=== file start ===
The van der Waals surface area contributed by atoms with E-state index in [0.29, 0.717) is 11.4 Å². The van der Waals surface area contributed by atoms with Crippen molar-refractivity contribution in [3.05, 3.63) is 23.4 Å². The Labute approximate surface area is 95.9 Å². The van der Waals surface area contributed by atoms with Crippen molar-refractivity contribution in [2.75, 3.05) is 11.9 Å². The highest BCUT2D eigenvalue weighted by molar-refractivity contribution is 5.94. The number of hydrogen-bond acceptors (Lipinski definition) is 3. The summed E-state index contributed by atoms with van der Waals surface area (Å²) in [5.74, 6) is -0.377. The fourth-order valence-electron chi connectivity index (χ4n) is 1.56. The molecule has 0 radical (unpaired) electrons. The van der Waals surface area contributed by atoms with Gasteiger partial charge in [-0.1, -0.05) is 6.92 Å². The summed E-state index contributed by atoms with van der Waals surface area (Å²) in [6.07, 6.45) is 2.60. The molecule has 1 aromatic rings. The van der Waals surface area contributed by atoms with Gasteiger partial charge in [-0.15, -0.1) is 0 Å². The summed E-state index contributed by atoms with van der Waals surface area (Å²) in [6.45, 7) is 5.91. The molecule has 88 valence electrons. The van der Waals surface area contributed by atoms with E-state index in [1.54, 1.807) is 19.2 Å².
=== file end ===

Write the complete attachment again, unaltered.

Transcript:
The van der Waals surface area contributed by atoms with E-state index in [0.29, 0.717) is 11.4 Å². The van der Waals surface area contributed by atoms with Crippen molar-refractivity contribution in [3.05, 3.63) is 23.4 Å². The Labute approximate surface area is 95.9 Å². The van der Waals surface area contributed by atoms with Crippen molar-refractivity contribution in [2.75, 3.05) is 11.9 Å². The highest BCUT2D eigenvalue weighted by molar-refractivity contribution is 5.94. The number of hydrogen-bond acceptors (Lipinski definition) is 3. The summed E-state index contributed by atoms with van der Waals surface area (Å²) in [5.74, 6) is -0.377. The fourth-order valence-electron chi connectivity index (χ4n) is 1.56. The molecule has 0 radical (unpaired) electrons. The van der Waals surface area contributed by atoms with Gasteiger partial charge in [-0.1, -0.05) is 6.92 Å². The summed E-state index contributed by atoms with van der Waals surface area (Å²) in [6.07, 6.45) is 2.60. The molecule has 1 aromatic rings. The van der Waals surface area contributed by atoms with Gasteiger partial charge in [-0.15, -0.1) is 0 Å². The summed E-state index contributed by atoms with van der Waals surface area (Å²) in [6.45, 7) is 5.91. The molecule has 88 valence electrons. The van der Waals surface area contributed by atoms with E-state index in [1.54, 1.807) is 19.2 Å².